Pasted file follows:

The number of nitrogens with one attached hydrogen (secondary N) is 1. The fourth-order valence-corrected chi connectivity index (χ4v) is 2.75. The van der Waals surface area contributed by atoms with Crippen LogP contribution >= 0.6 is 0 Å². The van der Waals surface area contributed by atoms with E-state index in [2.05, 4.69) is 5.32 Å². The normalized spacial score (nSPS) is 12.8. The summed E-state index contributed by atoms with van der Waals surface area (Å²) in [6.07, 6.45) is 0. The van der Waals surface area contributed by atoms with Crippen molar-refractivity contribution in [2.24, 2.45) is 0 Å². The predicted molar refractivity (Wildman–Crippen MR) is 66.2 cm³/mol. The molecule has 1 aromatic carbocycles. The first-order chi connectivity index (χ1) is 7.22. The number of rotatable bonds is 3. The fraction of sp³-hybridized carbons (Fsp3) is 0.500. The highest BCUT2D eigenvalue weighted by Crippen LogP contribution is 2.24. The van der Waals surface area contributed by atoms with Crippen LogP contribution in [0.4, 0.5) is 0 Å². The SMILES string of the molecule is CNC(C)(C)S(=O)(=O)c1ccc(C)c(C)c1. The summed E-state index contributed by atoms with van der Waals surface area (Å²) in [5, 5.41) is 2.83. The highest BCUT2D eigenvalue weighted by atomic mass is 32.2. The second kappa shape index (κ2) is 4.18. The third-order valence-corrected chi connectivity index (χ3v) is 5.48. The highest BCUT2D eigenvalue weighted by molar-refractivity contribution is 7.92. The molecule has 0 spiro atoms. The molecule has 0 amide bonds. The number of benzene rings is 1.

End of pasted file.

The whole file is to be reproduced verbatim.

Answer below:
The number of nitrogens with one attached hydrogen (secondary N) is 1. The fourth-order valence-corrected chi connectivity index (χ4v) is 2.75. The van der Waals surface area contributed by atoms with Crippen LogP contribution >= 0.6 is 0 Å². The van der Waals surface area contributed by atoms with E-state index in [2.05, 4.69) is 5.32 Å². The normalized spacial score (nSPS) is 12.8. The summed E-state index contributed by atoms with van der Waals surface area (Å²) in [6.07, 6.45) is 0. The van der Waals surface area contributed by atoms with Crippen molar-refractivity contribution in [2.24, 2.45) is 0 Å². The predicted molar refractivity (Wildman–Crippen MR) is 66.2 cm³/mol. The molecule has 1 aromatic carbocycles. The first-order chi connectivity index (χ1) is 7.22. The number of rotatable bonds is 3. The fraction of sp³-hybridized carbons (Fsp3) is 0.500. The highest BCUT2D eigenvalue weighted by Crippen LogP contribution is 2.24. The van der Waals surface area contributed by atoms with Crippen LogP contribution in [0.4, 0.5) is 0 Å². The SMILES string of the molecule is CNC(C)(C)S(=O)(=O)c1ccc(C)c(C)c1. The summed E-state index contributed by atoms with van der Waals surface area (Å²) in [5, 5.41) is 2.83. The highest BCUT2D eigenvalue weighted by atomic mass is 32.2. The second kappa shape index (κ2) is 4.18. The third-order valence-corrected chi connectivity index (χ3v) is 5.48. The highest BCUT2D eigenvalue weighted by molar-refractivity contribution is 7.92. The molecule has 0 spiro atoms. The molecule has 0 amide bonds. The number of benzene rings is 1.